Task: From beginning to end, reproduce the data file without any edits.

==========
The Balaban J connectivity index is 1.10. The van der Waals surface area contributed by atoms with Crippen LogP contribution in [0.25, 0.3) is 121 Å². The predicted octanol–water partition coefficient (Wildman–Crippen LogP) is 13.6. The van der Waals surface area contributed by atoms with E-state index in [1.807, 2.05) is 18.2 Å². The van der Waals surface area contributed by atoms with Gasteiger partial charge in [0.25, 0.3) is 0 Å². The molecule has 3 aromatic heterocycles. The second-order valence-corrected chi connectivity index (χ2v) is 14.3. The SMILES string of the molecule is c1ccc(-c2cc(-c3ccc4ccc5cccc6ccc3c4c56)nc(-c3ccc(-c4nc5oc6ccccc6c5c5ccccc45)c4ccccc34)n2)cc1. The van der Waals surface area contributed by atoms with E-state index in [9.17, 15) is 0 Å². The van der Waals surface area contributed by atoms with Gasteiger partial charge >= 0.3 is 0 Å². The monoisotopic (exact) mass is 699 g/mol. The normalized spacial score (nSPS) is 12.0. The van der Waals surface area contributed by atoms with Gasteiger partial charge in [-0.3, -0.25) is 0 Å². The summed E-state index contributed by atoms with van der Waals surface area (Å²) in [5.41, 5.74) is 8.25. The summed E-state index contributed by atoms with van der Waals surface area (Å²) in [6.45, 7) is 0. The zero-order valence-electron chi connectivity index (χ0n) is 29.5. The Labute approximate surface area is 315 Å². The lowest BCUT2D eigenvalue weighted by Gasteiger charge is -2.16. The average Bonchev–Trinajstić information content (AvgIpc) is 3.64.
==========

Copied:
The Balaban J connectivity index is 1.10. The van der Waals surface area contributed by atoms with Crippen LogP contribution in [0.25, 0.3) is 121 Å². The predicted octanol–water partition coefficient (Wildman–Crippen LogP) is 13.6. The van der Waals surface area contributed by atoms with E-state index in [1.807, 2.05) is 18.2 Å². The van der Waals surface area contributed by atoms with Gasteiger partial charge in [0.25, 0.3) is 0 Å². The molecule has 3 aromatic heterocycles. The second-order valence-corrected chi connectivity index (χ2v) is 14.3. The SMILES string of the molecule is c1ccc(-c2cc(-c3ccc4ccc5cccc6ccc3c4c56)nc(-c3ccc(-c4nc5oc6ccccc6c5c5ccccc45)c4ccccc34)n2)cc1. The van der Waals surface area contributed by atoms with E-state index in [9.17, 15) is 0 Å². The van der Waals surface area contributed by atoms with Gasteiger partial charge >= 0.3 is 0 Å². The monoisotopic (exact) mass is 699 g/mol. The normalized spacial score (nSPS) is 12.0. The van der Waals surface area contributed by atoms with Gasteiger partial charge in [-0.3, -0.25) is 0 Å². The summed E-state index contributed by atoms with van der Waals surface area (Å²) in [5.41, 5.74) is 8.25. The summed E-state index contributed by atoms with van der Waals surface area (Å²) in [6.45, 7) is 0. The zero-order valence-electron chi connectivity index (χ0n) is 29.5. The Labute approximate surface area is 315 Å². The lowest BCUT2D eigenvalue weighted by Gasteiger charge is -2.16. The average Bonchev–Trinajstić information content (AvgIpc) is 3.64.